The UAE ruled out coal as an option in the document made public in March 2008. It states: “While the evaluation of coal-fired power generation established its lower relative price compared to liquids-fired power generation, its widespread use within the UAE would have an even more detrimental effect on environmental performance, while also raising thorny issues related to security of supply.”

The emirate of Ras al-Khaimah is keen to develop up to 4,000MW of coal-fired generation capacity, and Ajman is considering the findings of a feasibility study carried out by Malaysia’s MMC Utilities for a 1,000MW plant. Dubai has also taken a close look at coal as an alternative feedstock as the Dubai Water & Electricity Authority has been using liquid fuels to supplement its gas supplies.

Oil-fired power projects carry considerable disadvantages compared with gas-fuelled schemes. The initial capital costs of steam power plants are higher, due to the need for a boiler, and oil demands a more complex, and therefore more expensive, exhaust gas treatment system.

Steam turbines also tend to be less efficient than gas turbines, especially when employed in gas-fired, combined-cycle units. “An oil-fired plant will definitely cost more both in terms of up-front capital costs, ongoing maintenance and operating costs and fuel costs,” says Robert Bryniak, general manager of Abu Dhabi-based Golden Sands Management Consulting. “Capital costs alone are likely to be about 40 per cent higher because of the equipment requirements.”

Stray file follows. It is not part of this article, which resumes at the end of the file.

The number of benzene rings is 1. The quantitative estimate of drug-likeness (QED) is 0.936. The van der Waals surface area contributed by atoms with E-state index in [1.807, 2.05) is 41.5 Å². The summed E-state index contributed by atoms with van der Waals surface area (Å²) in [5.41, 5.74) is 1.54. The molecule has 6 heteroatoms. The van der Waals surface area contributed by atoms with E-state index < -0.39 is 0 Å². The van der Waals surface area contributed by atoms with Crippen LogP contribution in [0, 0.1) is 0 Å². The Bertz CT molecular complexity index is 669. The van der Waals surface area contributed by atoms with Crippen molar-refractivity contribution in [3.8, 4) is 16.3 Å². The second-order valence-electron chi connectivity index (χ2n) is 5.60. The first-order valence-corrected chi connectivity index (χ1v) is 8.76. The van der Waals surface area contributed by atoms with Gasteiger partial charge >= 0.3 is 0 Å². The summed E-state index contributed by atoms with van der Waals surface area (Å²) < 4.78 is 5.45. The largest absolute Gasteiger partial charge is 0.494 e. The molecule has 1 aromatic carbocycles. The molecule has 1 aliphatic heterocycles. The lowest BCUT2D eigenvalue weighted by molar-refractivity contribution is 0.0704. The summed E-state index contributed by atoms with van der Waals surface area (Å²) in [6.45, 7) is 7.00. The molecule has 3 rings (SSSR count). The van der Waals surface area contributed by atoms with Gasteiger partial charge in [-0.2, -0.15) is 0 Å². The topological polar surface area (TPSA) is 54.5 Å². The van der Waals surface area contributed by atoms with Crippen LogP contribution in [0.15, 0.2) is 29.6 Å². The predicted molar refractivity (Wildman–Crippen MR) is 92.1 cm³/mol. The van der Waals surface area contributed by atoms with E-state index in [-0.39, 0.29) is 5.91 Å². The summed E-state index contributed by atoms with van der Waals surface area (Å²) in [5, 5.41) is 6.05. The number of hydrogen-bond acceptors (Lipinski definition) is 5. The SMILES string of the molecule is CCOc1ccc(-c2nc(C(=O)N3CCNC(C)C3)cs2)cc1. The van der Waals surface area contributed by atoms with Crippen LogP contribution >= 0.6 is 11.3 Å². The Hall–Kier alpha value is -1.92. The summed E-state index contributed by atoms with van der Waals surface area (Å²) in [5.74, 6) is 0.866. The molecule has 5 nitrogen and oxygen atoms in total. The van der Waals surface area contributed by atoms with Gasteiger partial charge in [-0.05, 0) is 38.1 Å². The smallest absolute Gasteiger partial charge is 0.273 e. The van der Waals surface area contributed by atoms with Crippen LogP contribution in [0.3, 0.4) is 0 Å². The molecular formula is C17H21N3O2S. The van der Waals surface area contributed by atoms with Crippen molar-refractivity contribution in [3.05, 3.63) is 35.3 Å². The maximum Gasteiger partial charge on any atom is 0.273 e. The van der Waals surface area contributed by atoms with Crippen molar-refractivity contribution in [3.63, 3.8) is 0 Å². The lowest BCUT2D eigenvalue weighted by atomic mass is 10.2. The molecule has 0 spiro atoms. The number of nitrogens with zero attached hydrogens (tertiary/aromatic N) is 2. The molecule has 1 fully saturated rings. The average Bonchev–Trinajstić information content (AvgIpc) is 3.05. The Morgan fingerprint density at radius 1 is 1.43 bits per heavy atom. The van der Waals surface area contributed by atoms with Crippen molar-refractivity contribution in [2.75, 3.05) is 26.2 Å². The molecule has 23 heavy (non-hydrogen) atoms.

Clearly Abu Dhabi would rather absorb this higher cost than run the risk of power shortages developing in later years or diverting gas away from its industrial projects.

By opting for a dual-fired boiler, it is also building flexibility into its power-generation portfolio, so that it can take advantage of fluctuations in oil prices or changes in the availability of gas.

“The Abu Dhabi government is being very intelligent in how it is approaching things and would like to set up plants in the right way, just in case there is a shortage in the future,” says Roy Dabbous, regional manager for the Middle East at Canada’s Hatch Energy. “Oil prices are low now, but if oil becomes expensive in future you can flip over to gas as feedstock.”

Matching electricity supply with demand has given utility providers across the region headaches over the past decade or so, but with competition for gas intensifying and supplies declining, the problem has intensified.

For now, trading one finite feedstock for another will suffice, but a wider portfolio of energy resources and power-generation facilities is the best solution for any utility provider to protect itself from over-exposure to one fuel source or supplier.

Until alternative energy resources become available, the policy of giving priority in gas allocation to industrial projects is a risky strategy.

Reliable power and water supplies are two cornerstones of the Gulf’s economic development, making power generation, rather than choice of feedstock, the priority for the region’s governments.